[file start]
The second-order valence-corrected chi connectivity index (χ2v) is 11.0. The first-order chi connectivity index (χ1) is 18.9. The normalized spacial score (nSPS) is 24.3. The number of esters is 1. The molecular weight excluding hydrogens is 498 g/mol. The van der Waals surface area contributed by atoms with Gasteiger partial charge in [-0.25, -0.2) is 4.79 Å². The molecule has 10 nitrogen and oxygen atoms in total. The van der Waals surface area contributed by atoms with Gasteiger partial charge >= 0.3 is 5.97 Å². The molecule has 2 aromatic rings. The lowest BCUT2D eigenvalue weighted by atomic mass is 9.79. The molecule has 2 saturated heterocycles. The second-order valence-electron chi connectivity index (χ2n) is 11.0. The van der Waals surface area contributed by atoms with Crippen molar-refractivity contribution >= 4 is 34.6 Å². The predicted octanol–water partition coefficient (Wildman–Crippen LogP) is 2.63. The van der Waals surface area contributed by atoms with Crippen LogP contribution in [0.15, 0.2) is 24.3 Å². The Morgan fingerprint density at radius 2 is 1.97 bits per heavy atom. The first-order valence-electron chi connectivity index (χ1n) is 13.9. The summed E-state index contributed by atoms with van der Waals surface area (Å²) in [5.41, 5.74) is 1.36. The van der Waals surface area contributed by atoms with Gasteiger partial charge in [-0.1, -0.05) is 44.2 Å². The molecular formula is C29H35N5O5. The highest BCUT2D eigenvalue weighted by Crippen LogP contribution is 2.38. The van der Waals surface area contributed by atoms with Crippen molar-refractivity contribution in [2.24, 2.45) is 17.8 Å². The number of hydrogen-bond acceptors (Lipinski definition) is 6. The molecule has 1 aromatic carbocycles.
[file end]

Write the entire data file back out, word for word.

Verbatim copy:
The second-order valence-corrected chi connectivity index (χ2v) is 11.0. The first-order chi connectivity index (χ1) is 18.9. The normalized spacial score (nSPS) is 24.3. The number of esters is 1. The molecular weight excluding hydrogens is 498 g/mol. The van der Waals surface area contributed by atoms with Gasteiger partial charge in [-0.25, -0.2) is 4.79 Å². The molecule has 10 nitrogen and oxygen atoms in total. The van der Waals surface area contributed by atoms with Gasteiger partial charge >= 0.3 is 5.97 Å². The molecule has 2 aromatic rings. The lowest BCUT2D eigenvalue weighted by atomic mass is 9.79. The molecule has 2 saturated heterocycles. The second-order valence-electron chi connectivity index (χ2n) is 11.0. The van der Waals surface area contributed by atoms with Crippen molar-refractivity contribution >= 4 is 34.6 Å². The predicted octanol–water partition coefficient (Wildman–Crippen LogP) is 2.63. The van der Waals surface area contributed by atoms with Crippen LogP contribution in [0.15, 0.2) is 24.3 Å². The Morgan fingerprint density at radius 2 is 1.97 bits per heavy atom. The first-order valence-electron chi connectivity index (χ1n) is 13.9. The summed E-state index contributed by atoms with van der Waals surface area (Å²) in [5.41, 5.74) is 1.36. The van der Waals surface area contributed by atoms with Gasteiger partial charge in [-0.1, -0.05) is 44.2 Å². The molecular formula is C29H35N5O5. The highest BCUT2D eigenvalue weighted by Crippen LogP contribution is 2.38. The van der Waals surface area contributed by atoms with Crippen molar-refractivity contribution in [2.24, 2.45) is 17.8 Å². The number of hydrogen-bond acceptors (Lipinski definition) is 6. The molecule has 1 aromatic carbocycles.